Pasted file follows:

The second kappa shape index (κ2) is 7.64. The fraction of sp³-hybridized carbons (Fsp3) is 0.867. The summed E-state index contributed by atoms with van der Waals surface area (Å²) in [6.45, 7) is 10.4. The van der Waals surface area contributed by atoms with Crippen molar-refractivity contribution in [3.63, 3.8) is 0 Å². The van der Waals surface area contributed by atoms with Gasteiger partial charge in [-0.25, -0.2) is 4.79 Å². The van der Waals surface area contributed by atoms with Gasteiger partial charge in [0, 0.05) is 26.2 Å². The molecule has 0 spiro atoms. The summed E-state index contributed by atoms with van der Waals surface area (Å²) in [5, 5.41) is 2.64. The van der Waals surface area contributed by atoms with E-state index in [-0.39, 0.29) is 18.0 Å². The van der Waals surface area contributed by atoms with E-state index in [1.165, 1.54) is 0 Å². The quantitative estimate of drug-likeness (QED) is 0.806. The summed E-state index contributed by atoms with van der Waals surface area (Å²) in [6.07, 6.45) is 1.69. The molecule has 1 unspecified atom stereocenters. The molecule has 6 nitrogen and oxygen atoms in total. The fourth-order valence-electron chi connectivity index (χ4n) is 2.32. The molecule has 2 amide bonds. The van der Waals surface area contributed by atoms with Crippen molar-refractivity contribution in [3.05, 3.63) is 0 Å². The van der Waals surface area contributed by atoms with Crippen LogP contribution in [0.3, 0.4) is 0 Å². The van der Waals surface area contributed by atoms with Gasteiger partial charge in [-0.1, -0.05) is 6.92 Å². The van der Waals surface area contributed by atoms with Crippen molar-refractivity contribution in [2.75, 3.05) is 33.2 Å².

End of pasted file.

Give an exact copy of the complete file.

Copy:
The second kappa shape index (κ2) is 7.64. The fraction of sp³-hybridized carbons (Fsp3) is 0.867. The summed E-state index contributed by atoms with van der Waals surface area (Å²) in [6.45, 7) is 10.4. The van der Waals surface area contributed by atoms with Crippen molar-refractivity contribution in [3.63, 3.8) is 0 Å². The van der Waals surface area contributed by atoms with Gasteiger partial charge in [-0.25, -0.2) is 4.79 Å². The van der Waals surface area contributed by atoms with Gasteiger partial charge in [0, 0.05) is 26.2 Å². The molecule has 0 spiro atoms. The summed E-state index contributed by atoms with van der Waals surface area (Å²) in [5, 5.41) is 2.64. The van der Waals surface area contributed by atoms with E-state index in [-0.39, 0.29) is 18.0 Å². The van der Waals surface area contributed by atoms with E-state index in [1.165, 1.54) is 0 Å². The quantitative estimate of drug-likeness (QED) is 0.806. The summed E-state index contributed by atoms with van der Waals surface area (Å²) in [6.07, 6.45) is 1.69. The molecule has 1 unspecified atom stereocenters. The molecule has 6 nitrogen and oxygen atoms in total. The fourth-order valence-electron chi connectivity index (χ4n) is 2.32. The molecule has 2 amide bonds. The van der Waals surface area contributed by atoms with Crippen molar-refractivity contribution in [3.05, 3.63) is 0 Å². The van der Waals surface area contributed by atoms with Crippen LogP contribution in [0.3, 0.4) is 0 Å². The van der Waals surface area contributed by atoms with Gasteiger partial charge in [-0.1, -0.05) is 6.92 Å². The van der Waals surface area contributed by atoms with Crippen molar-refractivity contribution in [2.75, 3.05) is 33.2 Å².